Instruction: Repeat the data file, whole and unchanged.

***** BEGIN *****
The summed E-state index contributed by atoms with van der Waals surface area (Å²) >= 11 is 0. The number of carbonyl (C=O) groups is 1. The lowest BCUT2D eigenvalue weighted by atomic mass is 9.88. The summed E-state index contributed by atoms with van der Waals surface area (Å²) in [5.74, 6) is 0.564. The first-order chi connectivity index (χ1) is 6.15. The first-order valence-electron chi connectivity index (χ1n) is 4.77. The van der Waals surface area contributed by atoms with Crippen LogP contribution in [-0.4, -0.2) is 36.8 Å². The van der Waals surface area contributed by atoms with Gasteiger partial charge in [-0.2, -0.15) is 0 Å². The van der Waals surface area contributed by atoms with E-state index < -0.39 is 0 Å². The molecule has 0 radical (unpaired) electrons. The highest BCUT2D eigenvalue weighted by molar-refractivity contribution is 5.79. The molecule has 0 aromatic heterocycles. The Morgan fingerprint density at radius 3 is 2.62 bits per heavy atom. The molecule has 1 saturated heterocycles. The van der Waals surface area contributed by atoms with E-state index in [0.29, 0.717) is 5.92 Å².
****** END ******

The summed E-state index contributed by atoms with van der Waals surface area (Å²) >= 11 is 0. The number of carbonyl (C=O) groups is 1. The lowest BCUT2D eigenvalue weighted by atomic mass is 9.88. The summed E-state index contributed by atoms with van der Waals surface area (Å²) in [5.74, 6) is 0.564. The first-order chi connectivity index (χ1) is 6.15. The first-order valence-electron chi connectivity index (χ1n) is 4.77. The van der Waals surface area contributed by atoms with Crippen LogP contribution in [-0.4, -0.2) is 36.8 Å². The van der Waals surface area contributed by atoms with Gasteiger partial charge in [-0.2, -0.15) is 0 Å². The van der Waals surface area contributed by atoms with E-state index < -0.39 is 0 Å². The molecule has 0 radical (unpaired) electrons. The highest BCUT2D eigenvalue weighted by molar-refractivity contribution is 5.79. The molecule has 0 aromatic heterocycles. The Morgan fingerprint density at radius 3 is 2.62 bits per heavy atom. The molecule has 1 saturated heterocycles. The van der Waals surface area contributed by atoms with E-state index in [0.29, 0.717) is 5.92 Å².